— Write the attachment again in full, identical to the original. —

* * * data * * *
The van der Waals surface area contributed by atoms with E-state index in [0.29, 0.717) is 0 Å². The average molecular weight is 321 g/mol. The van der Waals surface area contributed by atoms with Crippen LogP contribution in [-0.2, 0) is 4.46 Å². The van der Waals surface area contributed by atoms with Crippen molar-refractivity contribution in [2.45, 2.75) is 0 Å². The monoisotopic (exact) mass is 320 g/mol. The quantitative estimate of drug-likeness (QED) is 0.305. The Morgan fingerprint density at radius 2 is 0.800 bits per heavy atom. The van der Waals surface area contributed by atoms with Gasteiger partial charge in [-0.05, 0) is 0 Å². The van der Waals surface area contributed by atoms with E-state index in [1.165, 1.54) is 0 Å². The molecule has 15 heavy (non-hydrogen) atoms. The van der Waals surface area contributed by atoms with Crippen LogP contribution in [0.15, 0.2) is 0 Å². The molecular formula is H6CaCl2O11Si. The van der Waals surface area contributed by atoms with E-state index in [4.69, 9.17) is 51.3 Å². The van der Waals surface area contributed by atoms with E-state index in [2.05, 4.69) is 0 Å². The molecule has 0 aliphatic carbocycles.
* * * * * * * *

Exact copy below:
The van der Waals surface area contributed by atoms with E-state index in [0.29, 0.717) is 0 Å². The average molecular weight is 321 g/mol. The van der Waals surface area contributed by atoms with Crippen LogP contribution in [-0.2, 0) is 4.46 Å². The van der Waals surface area contributed by atoms with Crippen molar-refractivity contribution in [2.45, 2.75) is 0 Å². The monoisotopic (exact) mass is 320 g/mol. The quantitative estimate of drug-likeness (QED) is 0.305. The Morgan fingerprint density at radius 2 is 0.800 bits per heavy atom. The van der Waals surface area contributed by atoms with Gasteiger partial charge in [-0.05, 0) is 0 Å². The van der Waals surface area contributed by atoms with E-state index in [1.165, 1.54) is 0 Å². The molecule has 15 heavy (non-hydrogen) atoms. The van der Waals surface area contributed by atoms with Crippen LogP contribution in [0.15, 0.2) is 0 Å². The molecular formula is H6CaCl2O11Si. The van der Waals surface area contributed by atoms with E-state index in [4.69, 9.17) is 51.3 Å². The van der Waals surface area contributed by atoms with E-state index in [2.05, 4.69) is 0 Å². The molecule has 0 aliphatic carbocycles.